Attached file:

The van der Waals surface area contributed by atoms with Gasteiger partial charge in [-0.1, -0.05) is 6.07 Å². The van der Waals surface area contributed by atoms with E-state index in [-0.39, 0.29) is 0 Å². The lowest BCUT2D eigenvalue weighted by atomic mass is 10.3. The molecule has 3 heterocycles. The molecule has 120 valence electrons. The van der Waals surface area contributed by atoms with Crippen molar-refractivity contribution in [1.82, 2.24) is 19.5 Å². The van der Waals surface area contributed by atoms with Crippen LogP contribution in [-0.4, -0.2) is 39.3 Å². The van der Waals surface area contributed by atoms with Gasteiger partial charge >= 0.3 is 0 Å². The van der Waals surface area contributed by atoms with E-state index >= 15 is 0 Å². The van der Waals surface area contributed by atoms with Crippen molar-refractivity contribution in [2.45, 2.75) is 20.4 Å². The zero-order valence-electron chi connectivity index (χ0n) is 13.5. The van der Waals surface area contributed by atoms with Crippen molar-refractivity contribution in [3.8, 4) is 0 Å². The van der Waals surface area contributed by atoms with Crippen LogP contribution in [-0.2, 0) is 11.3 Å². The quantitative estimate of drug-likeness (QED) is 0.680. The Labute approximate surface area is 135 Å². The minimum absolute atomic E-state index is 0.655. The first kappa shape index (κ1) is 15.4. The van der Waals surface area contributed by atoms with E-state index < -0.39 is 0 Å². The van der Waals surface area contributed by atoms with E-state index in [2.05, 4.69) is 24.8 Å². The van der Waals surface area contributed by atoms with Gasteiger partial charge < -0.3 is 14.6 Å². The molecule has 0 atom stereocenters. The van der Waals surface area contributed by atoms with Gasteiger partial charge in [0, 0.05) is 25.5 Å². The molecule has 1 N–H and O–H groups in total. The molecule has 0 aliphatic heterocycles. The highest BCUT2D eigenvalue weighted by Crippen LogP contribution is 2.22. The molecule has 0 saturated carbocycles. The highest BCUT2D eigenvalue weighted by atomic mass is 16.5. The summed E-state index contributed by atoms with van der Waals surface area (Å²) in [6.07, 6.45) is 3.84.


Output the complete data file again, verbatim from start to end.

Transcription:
The van der Waals surface area contributed by atoms with Gasteiger partial charge in [-0.1, -0.05) is 6.07 Å². The van der Waals surface area contributed by atoms with E-state index in [-0.39, 0.29) is 0 Å². The lowest BCUT2D eigenvalue weighted by atomic mass is 10.3. The molecule has 3 heterocycles. The molecule has 120 valence electrons. The van der Waals surface area contributed by atoms with Crippen molar-refractivity contribution in [1.82, 2.24) is 19.5 Å². The van der Waals surface area contributed by atoms with Crippen LogP contribution in [-0.4, -0.2) is 39.3 Å². The van der Waals surface area contributed by atoms with Gasteiger partial charge >= 0.3 is 0 Å². The van der Waals surface area contributed by atoms with E-state index >= 15 is 0 Å². The van der Waals surface area contributed by atoms with Crippen molar-refractivity contribution in [2.45, 2.75) is 20.4 Å². The zero-order valence-electron chi connectivity index (χ0n) is 13.5. The van der Waals surface area contributed by atoms with Crippen molar-refractivity contribution in [3.8, 4) is 0 Å². The van der Waals surface area contributed by atoms with Crippen LogP contribution in [-0.2, 0) is 11.3 Å². The quantitative estimate of drug-likeness (QED) is 0.680. The Labute approximate surface area is 135 Å². The minimum absolute atomic E-state index is 0.655. The first kappa shape index (κ1) is 15.4. The van der Waals surface area contributed by atoms with E-state index < -0.39 is 0 Å². The van der Waals surface area contributed by atoms with E-state index in [2.05, 4.69) is 24.8 Å². The van der Waals surface area contributed by atoms with Gasteiger partial charge < -0.3 is 14.6 Å². The molecule has 0 atom stereocenters. The van der Waals surface area contributed by atoms with Gasteiger partial charge in [0, 0.05) is 25.5 Å². The molecule has 1 N–H and O–H groups in total. The molecule has 0 aliphatic heterocycles. The highest BCUT2D eigenvalue weighted by Crippen LogP contribution is 2.22. The molecule has 0 saturated carbocycles. The highest BCUT2D eigenvalue weighted by atomic mass is 16.5. The summed E-state index contributed by atoms with van der Waals surface area (Å²) in [6.07, 6.45) is 3.84.